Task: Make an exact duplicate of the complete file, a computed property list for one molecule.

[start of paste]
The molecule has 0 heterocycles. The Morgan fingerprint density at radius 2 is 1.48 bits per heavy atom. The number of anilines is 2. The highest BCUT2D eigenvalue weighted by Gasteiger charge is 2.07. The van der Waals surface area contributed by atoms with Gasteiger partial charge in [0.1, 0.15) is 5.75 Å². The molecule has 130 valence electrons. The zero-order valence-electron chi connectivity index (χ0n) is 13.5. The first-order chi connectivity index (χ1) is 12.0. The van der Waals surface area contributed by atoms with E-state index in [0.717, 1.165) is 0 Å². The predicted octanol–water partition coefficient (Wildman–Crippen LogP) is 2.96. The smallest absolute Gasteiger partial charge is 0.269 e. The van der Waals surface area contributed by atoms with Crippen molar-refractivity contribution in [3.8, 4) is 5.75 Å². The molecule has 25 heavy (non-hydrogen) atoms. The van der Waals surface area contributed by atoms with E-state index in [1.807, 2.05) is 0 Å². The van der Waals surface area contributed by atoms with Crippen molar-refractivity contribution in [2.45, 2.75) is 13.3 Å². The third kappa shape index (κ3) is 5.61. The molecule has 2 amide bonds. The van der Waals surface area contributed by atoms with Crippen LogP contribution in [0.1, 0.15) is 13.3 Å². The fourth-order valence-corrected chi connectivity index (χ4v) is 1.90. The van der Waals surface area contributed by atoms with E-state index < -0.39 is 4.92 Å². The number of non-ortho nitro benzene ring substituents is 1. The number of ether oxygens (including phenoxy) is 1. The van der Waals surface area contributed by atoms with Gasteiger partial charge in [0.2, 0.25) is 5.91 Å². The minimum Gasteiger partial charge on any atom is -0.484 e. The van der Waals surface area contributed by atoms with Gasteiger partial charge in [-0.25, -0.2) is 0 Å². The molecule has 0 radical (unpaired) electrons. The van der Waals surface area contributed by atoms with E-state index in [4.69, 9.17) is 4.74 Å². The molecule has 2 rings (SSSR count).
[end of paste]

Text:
The molecule has 0 heterocycles. The Morgan fingerprint density at radius 2 is 1.48 bits per heavy atom. The number of anilines is 2. The highest BCUT2D eigenvalue weighted by Gasteiger charge is 2.07. The van der Waals surface area contributed by atoms with Gasteiger partial charge in [0.1, 0.15) is 5.75 Å². The molecule has 130 valence electrons. The zero-order valence-electron chi connectivity index (χ0n) is 13.5. The first-order chi connectivity index (χ1) is 12.0. The van der Waals surface area contributed by atoms with E-state index in [0.717, 1.165) is 0 Å². The predicted octanol–water partition coefficient (Wildman–Crippen LogP) is 2.96. The smallest absolute Gasteiger partial charge is 0.269 e. The van der Waals surface area contributed by atoms with Crippen molar-refractivity contribution in [3.8, 4) is 5.75 Å². The molecule has 25 heavy (non-hydrogen) atoms. The van der Waals surface area contributed by atoms with E-state index in [1.807, 2.05) is 0 Å². The van der Waals surface area contributed by atoms with Crippen molar-refractivity contribution in [2.45, 2.75) is 13.3 Å². The third kappa shape index (κ3) is 5.61. The molecule has 2 amide bonds. The van der Waals surface area contributed by atoms with Crippen LogP contribution in [0.1, 0.15) is 13.3 Å². The fourth-order valence-corrected chi connectivity index (χ4v) is 1.90. The van der Waals surface area contributed by atoms with E-state index < -0.39 is 4.92 Å². The number of non-ortho nitro benzene ring substituents is 1. The number of ether oxygens (including phenoxy) is 1. The van der Waals surface area contributed by atoms with Gasteiger partial charge in [0.2, 0.25) is 5.91 Å². The minimum Gasteiger partial charge on any atom is -0.484 e. The van der Waals surface area contributed by atoms with Gasteiger partial charge in [-0.25, -0.2) is 0 Å². The molecule has 0 radical (unpaired) electrons. The van der Waals surface area contributed by atoms with E-state index in [4.69, 9.17) is 4.74 Å². The molecule has 2 rings (SSSR count).